According to the National Center for Health Statistics, there were 4% more suicide deaths in the United States in 2021 than there were in 2020.
According to the agency, there were 47,646 suicide deaths in 2021 compared to 45,979 in 2020. The two years prior saw a decrease in the suicide rate. Prior to that, the NCHS reported that the national suicide rate rose 35% between 1999 and 2018, reaching a peak of 48,344.
The research stated that suicide is a significant factor in premature death in the United States, particularly among those aged 10 to 34, for whom it is the second largest cause of death.
According to preliminary data, there were 38,025 male suicide deaths in 2021 compared to 9,621 female suicide deaths. Males between the ages of 15 and 24 experienced the largest percentage gain, increasing 8% between 2020 and 2021.
The explanation of the overall increase is unknown, however experts did point out that suicide rates declined in 2020, the year the COVID-19 pandemic seized the country, compared to the year before.
According to Doreen Marshall, PhD, a psychologist and the American Foundation for Suicide Prevention’s vice president of mission engagement, “Suicides did not spike the way a lot of people assumed they would” during the pandemic. People may have been “trying to head off what we were terrified would happen,” she said, because they were attempting to prevent it.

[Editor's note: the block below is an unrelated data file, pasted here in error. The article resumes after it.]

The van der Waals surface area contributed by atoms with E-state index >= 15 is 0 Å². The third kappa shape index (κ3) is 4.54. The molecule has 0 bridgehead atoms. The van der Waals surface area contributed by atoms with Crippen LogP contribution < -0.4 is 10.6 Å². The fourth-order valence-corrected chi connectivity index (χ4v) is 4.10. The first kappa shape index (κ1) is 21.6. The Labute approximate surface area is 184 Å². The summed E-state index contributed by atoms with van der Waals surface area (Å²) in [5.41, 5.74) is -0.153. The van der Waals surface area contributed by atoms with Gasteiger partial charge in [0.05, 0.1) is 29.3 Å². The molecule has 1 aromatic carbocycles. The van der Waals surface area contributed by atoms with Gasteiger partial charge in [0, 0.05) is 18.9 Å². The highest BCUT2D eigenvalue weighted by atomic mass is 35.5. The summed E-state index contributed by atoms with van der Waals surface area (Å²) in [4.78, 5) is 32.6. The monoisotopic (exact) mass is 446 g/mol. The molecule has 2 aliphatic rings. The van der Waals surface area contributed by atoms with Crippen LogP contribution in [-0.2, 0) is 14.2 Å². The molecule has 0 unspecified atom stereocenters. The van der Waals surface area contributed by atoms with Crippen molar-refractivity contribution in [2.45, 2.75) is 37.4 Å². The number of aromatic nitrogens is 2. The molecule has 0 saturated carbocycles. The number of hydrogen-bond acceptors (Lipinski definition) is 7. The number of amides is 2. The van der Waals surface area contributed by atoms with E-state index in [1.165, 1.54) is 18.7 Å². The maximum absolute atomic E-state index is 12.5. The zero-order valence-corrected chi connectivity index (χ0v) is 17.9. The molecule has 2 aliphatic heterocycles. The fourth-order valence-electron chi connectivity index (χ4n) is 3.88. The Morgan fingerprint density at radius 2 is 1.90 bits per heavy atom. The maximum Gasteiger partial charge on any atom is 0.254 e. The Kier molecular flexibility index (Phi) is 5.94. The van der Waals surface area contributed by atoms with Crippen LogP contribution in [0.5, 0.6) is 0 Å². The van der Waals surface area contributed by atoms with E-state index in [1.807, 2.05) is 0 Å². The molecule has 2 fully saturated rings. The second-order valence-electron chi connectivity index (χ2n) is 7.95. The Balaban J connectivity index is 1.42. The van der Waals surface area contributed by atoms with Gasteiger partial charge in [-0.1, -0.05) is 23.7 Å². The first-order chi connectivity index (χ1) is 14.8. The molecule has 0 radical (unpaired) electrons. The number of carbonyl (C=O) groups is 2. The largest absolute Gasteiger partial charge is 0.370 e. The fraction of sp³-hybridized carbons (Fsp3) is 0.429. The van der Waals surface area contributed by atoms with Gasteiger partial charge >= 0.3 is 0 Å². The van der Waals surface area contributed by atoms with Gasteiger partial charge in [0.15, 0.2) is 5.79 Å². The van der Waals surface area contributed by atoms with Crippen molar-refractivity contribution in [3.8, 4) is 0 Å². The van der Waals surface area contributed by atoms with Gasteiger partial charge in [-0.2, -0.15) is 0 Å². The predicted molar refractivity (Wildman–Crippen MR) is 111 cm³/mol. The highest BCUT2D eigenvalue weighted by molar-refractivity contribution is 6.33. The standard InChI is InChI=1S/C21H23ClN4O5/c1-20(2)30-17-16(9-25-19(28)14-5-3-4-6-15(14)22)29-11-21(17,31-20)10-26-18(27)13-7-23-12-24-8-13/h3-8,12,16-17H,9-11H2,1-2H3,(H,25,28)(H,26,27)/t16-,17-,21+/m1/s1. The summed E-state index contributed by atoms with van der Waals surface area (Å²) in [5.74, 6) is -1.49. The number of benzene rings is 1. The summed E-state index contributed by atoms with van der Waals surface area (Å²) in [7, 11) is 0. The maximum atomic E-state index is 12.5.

Early on in the pandemic, “people were looking after each other,” according to Julie Cerel, PhD, director of the University of Kentucky’s Suicide Prevention and Exposure Lab, NBC News reported.
The study also revealed that suicides rose among girls in middle school, another vulnerable group. According to the research, there were 237 suicide fatalities among girls aged 10 to 14 in 2022, up 16% from the 204 suicide deaths in 2020.
Cerel stated, “We can’t draw any judgments just yet. But we also need to watch out for younger girls.
A hotline established by the National Suicide Prevention Lifeline changed to three digits earlier this year, 988. According to CNN, the number of calls to the hotline climbed by 45% from the same period last year.
“The urge to act is a brief, powerful one. So, getting folks through those trying times is really the purpose, Marshall told CNN. People find it easier to recall the shorter number during an emergency.